Alex Cora admitted that his heart was racing Tuesday afternoon at Fenway Park.
It was the first time in nearly a year that Cora was in the public eye. His seasonlong suspension as a result of his involvement in the Houston Astros' 2017 sign-stealing scandal stripped him of his managerial position with the Red Sox for the ’20 season.
Yet Tuesday marked his reintroduction as the Sox' manager and his reintroduction to baseball, something Cora didn’t expect to happen so soon. And for good reason. The scandal left a damaging mark on baseball, the Sox organization, and, most importantly, Cora’s family.
“I want to apologize,” said Cora on bringing negative attention to his family. “I deserved what happened this year. It was something that I’m not proud of, but at the end I got my penalty and I served it. I want to apologize to the organization, putting them in such a tough spot coming into the season. I never thought I would be in that situation but I was. As a leader, as a person who enjoys the game and loves to manage, I put this organization in a tough spot, and for that I’m sorry.”
Cora said he’s not treating this as a “comeback story.” Instead, the Sox manager intimated that he will use this as a situation to make people better.
Chief baseball officer Chaim Bloom reached out to Cora a few days after the World Series. First with a text, then a phone call. The conversations got deeper and ultimately Bloom made the decision to bring Cora back onboard.
“I knew the strengths that he had,” Bloom said. “Also, over the course of the year in observing the organization I got to learn about things that would have been areas of improvement for him had he stayed with us. When we started the process after the season, we spent a lot of time coming up with a list of candidates. We vetted them very thoroughly. I knew that I wanted to have some type of conversation with Alex when it was OK to do so. At the end of the day, I thought he was the right choice to lead us forward.”
For Bloom, the vetting process was meticulous. Bloom went into his meeting with Cora telling himself that it was paramount that he ask all the questions on his mind, considering the seriousness of the scandal.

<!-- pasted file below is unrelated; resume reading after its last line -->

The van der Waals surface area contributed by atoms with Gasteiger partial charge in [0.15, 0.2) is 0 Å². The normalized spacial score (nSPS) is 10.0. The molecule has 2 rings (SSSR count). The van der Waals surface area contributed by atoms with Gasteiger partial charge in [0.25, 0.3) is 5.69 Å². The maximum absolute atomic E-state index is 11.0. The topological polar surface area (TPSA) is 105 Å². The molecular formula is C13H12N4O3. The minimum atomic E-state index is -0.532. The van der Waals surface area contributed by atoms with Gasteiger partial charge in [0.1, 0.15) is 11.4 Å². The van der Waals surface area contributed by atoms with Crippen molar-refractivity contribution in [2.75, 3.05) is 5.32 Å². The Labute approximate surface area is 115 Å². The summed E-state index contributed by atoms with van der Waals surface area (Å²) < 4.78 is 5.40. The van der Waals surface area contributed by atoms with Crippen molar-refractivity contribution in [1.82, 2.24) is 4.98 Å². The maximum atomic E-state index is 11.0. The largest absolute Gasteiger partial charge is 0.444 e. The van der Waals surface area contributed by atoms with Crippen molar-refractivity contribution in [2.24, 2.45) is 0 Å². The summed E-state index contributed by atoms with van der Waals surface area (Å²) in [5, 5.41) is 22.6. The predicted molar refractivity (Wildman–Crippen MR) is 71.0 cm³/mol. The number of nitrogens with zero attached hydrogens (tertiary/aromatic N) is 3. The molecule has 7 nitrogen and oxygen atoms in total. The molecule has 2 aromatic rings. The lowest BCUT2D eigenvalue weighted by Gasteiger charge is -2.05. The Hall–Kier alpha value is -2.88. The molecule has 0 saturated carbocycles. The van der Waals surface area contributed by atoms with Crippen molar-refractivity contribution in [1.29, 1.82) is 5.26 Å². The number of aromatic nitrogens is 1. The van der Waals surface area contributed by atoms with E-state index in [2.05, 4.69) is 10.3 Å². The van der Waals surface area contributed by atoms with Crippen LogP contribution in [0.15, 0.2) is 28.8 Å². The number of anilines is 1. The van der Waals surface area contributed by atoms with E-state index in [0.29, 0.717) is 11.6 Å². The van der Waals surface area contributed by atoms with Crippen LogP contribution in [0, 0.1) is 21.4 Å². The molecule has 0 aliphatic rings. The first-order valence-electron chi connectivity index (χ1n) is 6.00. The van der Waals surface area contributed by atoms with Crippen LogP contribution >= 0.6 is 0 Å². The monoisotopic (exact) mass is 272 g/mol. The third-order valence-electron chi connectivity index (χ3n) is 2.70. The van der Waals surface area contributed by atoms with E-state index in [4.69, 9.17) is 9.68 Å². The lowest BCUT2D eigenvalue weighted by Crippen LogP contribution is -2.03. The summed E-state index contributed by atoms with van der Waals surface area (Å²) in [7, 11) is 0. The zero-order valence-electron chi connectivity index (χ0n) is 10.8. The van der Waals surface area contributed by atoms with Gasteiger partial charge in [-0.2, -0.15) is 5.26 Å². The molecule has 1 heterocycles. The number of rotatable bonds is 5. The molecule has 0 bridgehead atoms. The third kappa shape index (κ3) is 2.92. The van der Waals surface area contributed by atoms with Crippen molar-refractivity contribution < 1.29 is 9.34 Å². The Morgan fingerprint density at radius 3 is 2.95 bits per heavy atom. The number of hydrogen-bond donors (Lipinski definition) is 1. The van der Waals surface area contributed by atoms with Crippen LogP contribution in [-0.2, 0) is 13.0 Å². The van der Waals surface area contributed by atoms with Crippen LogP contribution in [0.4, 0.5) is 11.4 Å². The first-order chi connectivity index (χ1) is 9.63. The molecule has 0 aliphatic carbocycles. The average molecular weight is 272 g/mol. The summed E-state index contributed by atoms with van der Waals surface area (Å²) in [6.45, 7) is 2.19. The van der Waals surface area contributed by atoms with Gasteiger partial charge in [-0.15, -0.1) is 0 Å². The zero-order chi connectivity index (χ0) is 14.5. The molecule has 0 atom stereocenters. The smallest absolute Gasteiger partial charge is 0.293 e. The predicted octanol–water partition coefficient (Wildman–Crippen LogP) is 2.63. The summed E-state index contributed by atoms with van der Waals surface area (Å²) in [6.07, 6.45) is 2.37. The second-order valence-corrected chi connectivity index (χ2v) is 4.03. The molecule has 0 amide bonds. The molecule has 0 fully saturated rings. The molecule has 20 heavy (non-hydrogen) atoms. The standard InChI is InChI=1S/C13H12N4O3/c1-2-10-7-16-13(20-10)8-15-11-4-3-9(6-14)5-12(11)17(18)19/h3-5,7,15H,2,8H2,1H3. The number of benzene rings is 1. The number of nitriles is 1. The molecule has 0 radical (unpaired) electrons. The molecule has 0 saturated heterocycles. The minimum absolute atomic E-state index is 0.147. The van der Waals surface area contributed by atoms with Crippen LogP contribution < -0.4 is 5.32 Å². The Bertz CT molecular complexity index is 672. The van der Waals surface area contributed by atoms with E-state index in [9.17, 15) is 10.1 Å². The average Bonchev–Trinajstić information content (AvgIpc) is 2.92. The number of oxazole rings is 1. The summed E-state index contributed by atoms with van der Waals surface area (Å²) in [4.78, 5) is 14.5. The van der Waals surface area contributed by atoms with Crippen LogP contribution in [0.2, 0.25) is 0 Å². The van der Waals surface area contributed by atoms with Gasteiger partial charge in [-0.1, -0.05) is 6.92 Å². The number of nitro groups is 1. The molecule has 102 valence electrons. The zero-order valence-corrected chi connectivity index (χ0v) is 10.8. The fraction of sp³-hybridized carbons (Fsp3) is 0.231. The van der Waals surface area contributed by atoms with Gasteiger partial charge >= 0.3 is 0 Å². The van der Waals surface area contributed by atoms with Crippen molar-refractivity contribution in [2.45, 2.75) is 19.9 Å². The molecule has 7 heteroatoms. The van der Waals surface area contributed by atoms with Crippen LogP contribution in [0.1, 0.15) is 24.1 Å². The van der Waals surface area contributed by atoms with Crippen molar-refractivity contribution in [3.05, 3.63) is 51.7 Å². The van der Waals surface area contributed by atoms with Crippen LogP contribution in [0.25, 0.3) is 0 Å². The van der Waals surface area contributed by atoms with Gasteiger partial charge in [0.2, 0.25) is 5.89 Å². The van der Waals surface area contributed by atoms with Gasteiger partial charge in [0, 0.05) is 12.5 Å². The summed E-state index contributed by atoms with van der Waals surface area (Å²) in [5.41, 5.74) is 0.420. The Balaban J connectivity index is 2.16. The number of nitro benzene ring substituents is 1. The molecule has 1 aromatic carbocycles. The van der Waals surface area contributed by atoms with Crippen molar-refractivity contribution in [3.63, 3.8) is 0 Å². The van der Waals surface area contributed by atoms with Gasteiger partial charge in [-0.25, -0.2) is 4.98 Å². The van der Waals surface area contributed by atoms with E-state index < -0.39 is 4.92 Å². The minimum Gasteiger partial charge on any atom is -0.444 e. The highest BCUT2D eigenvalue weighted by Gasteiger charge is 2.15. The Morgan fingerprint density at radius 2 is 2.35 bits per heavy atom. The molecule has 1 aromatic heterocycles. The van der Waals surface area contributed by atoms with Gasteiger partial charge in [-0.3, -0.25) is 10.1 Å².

“We all went through something,” Bloom said. “And it was a lot to process. I told myself that I needed to address everything that I needed to address. I tried to stay in the moment with that and then process it after the fact.”
Cora is aware of the backlash that’s ahead, but said he’s ready for it.
“I know it’s going to be tough in certain places, but I understand,” Cora added.
The 2018 Red Sox underwent their own sign-stealing investigation. The findings weren’t as abhorrent as the Astros' cheating scandal, but the Sox were still punished. The team lost its second-round pick and J.T. Watkins, the Sox' video replay operator, was suspended for a season. Cora, on the other hand, was exonerated. What did Cora learn from that process?
“If you read the report,” Cora explained, “as a leader, as a person who is running the clubhouse and the dugout, we need to avoid the gray areas. I think that’s the most important thing.”
Cora stated that he didn’t bring the operation from Houston over to the Sox because he didn’t feel like the team needed to do something like that. Additionally, Cora said he and the organization had conversations surrounding sign-stealing in baseball in the spring of ’18. At the time, MLB started to get word that these type of cheating schemes were taking place in the game. Cora ultimately thought it wouldn’t be worth the risk.
Cora is inheriting a completely different roster than the one he left behind. Mookie Betts is in Los Angeles, as is David Price. Chris Sale is recovering from Tommy John surgery. The team still has some of its core players left — Rafael Devers, J.D. Martinez, and Xander Bogaerts, to name a few — but the overall talent isn’t as strong as it once was.
Furthermore, Dave Dombrowski is no longer running the show. It’s Bloom, who takes more of an analytical approach than the old-school Dombrowski. But Cora doesn’t see the use of a team that relies heavily on data as an impediment to his managerial approach.
“I love the information,” Cora said. “I love to go into a game prepared the best I can. I don’t think there’s a script. I feel managers now have more information given to you. You prepare your game based on that information and, obviously, with the scouting reports and what you feel makes sense.”
More on Cora and the Red Sox:
- Dan Shaughnessy: Alex Cora is getting his second chance, but what about baseball’s other cheaters?
- A look at the top free agents, and how they could fit with the Red Sox